2008 saw the UN's World Intellectual Property Organization handle more cybersquatting cases than ever before
-- 2,329. Michael Geist makes the case that things aren't as bad
on this front as they might seem, but the head of WIPO says the issue will only get worse as ICANN prepares to throw open
the top-level domain system, which will undoubtedly lead to even more disputes. For instance, something like ".apple" will certainly be a magnet for disputes. Who should get to claim it? Apple Computer, Apple Corps, a trade group of apple farmers, or somebody else with a legitimate tie to the word apple? ICANN's plans to throw things open on the TLD front could be better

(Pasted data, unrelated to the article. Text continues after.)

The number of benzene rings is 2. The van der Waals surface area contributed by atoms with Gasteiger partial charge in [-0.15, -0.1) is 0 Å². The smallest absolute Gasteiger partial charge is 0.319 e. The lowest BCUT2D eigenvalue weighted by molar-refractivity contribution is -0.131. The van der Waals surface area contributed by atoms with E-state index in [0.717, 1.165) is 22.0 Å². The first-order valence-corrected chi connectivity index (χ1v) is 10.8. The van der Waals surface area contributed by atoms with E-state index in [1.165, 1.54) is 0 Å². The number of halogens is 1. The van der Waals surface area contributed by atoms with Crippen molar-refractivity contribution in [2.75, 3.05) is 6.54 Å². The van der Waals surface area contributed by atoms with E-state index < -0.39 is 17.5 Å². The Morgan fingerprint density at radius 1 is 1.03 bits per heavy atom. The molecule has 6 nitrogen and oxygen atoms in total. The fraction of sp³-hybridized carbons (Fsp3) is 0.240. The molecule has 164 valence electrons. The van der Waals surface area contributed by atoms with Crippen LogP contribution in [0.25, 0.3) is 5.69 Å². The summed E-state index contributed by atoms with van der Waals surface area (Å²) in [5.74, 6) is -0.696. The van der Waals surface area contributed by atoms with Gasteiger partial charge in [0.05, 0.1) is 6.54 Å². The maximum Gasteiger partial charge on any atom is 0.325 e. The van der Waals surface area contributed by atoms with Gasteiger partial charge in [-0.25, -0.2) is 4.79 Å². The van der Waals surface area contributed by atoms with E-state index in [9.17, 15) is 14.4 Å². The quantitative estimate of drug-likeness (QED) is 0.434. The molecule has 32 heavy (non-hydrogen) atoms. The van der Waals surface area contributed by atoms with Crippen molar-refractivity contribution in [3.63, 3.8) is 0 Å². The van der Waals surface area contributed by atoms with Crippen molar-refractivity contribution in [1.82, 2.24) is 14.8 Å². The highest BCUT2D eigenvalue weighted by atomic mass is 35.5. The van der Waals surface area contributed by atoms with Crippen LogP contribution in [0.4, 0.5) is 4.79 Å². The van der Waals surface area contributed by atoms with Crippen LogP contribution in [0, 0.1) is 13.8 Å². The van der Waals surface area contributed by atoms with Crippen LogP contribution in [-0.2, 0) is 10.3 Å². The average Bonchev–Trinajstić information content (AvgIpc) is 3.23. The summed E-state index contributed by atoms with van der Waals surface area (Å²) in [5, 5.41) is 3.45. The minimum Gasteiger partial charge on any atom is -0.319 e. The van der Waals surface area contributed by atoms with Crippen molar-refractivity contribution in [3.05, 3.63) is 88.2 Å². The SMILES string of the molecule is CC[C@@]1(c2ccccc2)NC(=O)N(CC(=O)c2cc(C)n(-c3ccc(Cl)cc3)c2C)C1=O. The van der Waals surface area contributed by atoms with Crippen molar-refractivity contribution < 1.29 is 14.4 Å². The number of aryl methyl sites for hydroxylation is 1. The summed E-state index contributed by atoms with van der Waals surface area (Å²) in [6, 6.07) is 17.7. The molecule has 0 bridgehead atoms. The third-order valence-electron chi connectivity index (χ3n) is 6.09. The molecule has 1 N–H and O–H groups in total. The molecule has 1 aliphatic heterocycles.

than it getting to determine which TLDs people can use, but it certainly looks like it's going to come at the cost of a ridiculous amount of arguments over who gets to own specific TLDs. It's easy to say that ICANN and WIPO should try to get out ahead of the issue, and for what it's worth, the WIPO exec says they're working to create "pre- and post-delegation procedures". But it's hard to imagine that they're going to be able to really do much to limit the number of disputes when the new TLDs open up, given how many parties could have legitimate claims to the same ones.